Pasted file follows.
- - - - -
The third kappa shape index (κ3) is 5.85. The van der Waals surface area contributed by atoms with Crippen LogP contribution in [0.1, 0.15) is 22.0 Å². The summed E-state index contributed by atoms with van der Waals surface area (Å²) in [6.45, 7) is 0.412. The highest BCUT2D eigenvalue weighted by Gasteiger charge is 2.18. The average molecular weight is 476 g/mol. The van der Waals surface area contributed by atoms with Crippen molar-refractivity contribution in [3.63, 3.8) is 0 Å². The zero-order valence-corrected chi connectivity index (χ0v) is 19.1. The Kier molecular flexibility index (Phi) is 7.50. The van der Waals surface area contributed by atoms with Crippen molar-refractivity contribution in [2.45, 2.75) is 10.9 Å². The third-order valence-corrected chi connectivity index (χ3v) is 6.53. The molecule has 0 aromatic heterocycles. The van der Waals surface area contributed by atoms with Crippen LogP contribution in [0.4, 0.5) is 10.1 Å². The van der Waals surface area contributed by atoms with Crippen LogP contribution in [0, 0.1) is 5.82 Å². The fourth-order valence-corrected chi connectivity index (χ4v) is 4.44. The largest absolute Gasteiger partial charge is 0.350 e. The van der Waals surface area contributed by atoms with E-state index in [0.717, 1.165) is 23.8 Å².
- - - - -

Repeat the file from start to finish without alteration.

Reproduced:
The third kappa shape index (κ3) is 5.85. The van der Waals surface area contributed by atoms with Crippen LogP contribution in [0.1, 0.15) is 22.0 Å². The summed E-state index contributed by atoms with van der Waals surface area (Å²) in [6.45, 7) is 0.412. The highest BCUT2D eigenvalue weighted by Gasteiger charge is 2.18. The average molecular weight is 476 g/mol. The van der Waals surface area contributed by atoms with Crippen molar-refractivity contribution in [3.63, 3.8) is 0 Å². The zero-order valence-corrected chi connectivity index (χ0v) is 19.1. The Kier molecular flexibility index (Phi) is 7.50. The van der Waals surface area contributed by atoms with Crippen molar-refractivity contribution in [2.45, 2.75) is 10.9 Å². The third-order valence-corrected chi connectivity index (χ3v) is 6.53. The molecule has 0 aromatic heterocycles. The van der Waals surface area contributed by atoms with Crippen LogP contribution in [0.4, 0.5) is 10.1 Å². The van der Waals surface area contributed by atoms with Crippen LogP contribution in [0, 0.1) is 5.82 Å². The fourth-order valence-corrected chi connectivity index (χ4v) is 4.44. The largest absolute Gasteiger partial charge is 0.350 e. The van der Waals surface area contributed by atoms with E-state index in [0.717, 1.165) is 23.8 Å².